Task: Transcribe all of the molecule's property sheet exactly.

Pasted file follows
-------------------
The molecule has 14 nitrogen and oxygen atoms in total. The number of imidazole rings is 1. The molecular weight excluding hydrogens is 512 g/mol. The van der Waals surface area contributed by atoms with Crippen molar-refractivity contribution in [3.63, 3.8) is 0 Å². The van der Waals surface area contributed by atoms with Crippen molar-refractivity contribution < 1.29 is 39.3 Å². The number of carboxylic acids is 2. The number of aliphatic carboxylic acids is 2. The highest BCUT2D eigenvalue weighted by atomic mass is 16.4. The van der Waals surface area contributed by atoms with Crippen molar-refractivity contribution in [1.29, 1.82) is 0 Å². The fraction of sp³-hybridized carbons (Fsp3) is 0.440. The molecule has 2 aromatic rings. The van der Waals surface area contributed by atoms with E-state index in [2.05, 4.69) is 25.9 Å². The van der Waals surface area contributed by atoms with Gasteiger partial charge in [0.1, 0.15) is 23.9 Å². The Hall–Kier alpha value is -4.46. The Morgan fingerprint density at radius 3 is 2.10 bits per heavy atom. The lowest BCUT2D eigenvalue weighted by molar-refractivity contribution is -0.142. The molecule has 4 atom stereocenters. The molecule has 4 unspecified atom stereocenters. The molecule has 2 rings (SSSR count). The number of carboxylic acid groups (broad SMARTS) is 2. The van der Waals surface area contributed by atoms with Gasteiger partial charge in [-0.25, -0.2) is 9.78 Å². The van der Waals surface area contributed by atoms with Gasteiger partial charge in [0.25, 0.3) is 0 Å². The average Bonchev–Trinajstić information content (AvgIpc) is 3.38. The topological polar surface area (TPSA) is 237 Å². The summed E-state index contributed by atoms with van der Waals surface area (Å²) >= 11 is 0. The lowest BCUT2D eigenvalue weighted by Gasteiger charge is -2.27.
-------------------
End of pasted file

The molecule has 14 nitrogen and oxygen atoms in total. The number of imidazole rings is 1. The molecular weight excluding hydrogens is 512 g/mol. The van der Waals surface area contributed by atoms with Crippen molar-refractivity contribution in [3.63, 3.8) is 0 Å². The van der Waals surface area contributed by atoms with Crippen molar-refractivity contribution < 1.29 is 39.3 Å². The number of carboxylic acids is 2. The number of aliphatic carboxylic acids is 2. The highest BCUT2D eigenvalue weighted by atomic mass is 16.4. The van der Waals surface area contributed by atoms with Crippen molar-refractivity contribution in [1.29, 1.82) is 0 Å². The fraction of sp³-hybridized carbons (Fsp3) is 0.440. The molecule has 2 aromatic rings. The van der Waals surface area contributed by atoms with E-state index in [2.05, 4.69) is 25.9 Å². The van der Waals surface area contributed by atoms with Gasteiger partial charge in [0.1, 0.15) is 23.9 Å². The Hall–Kier alpha value is -4.46. The Morgan fingerprint density at radius 3 is 2.10 bits per heavy atom. The lowest BCUT2D eigenvalue weighted by molar-refractivity contribution is -0.142. The molecule has 4 atom stereocenters. The molecule has 4 unspecified atom stereocenters. The molecule has 2 rings (SSSR count). The number of carboxylic acid groups (broad SMARTS) is 2. The van der Waals surface area contributed by atoms with Gasteiger partial charge in [-0.25, -0.2) is 9.78 Å². The van der Waals surface area contributed by atoms with Gasteiger partial charge in [0.25, 0.3) is 0 Å². The average Bonchev–Trinajstić information content (AvgIpc) is 3.38. The topological polar surface area (TPSA) is 237 Å². The summed E-state index contributed by atoms with van der Waals surface area (Å²) >= 11 is 0. The lowest BCUT2D eigenvalue weighted by Gasteiger charge is -2.27.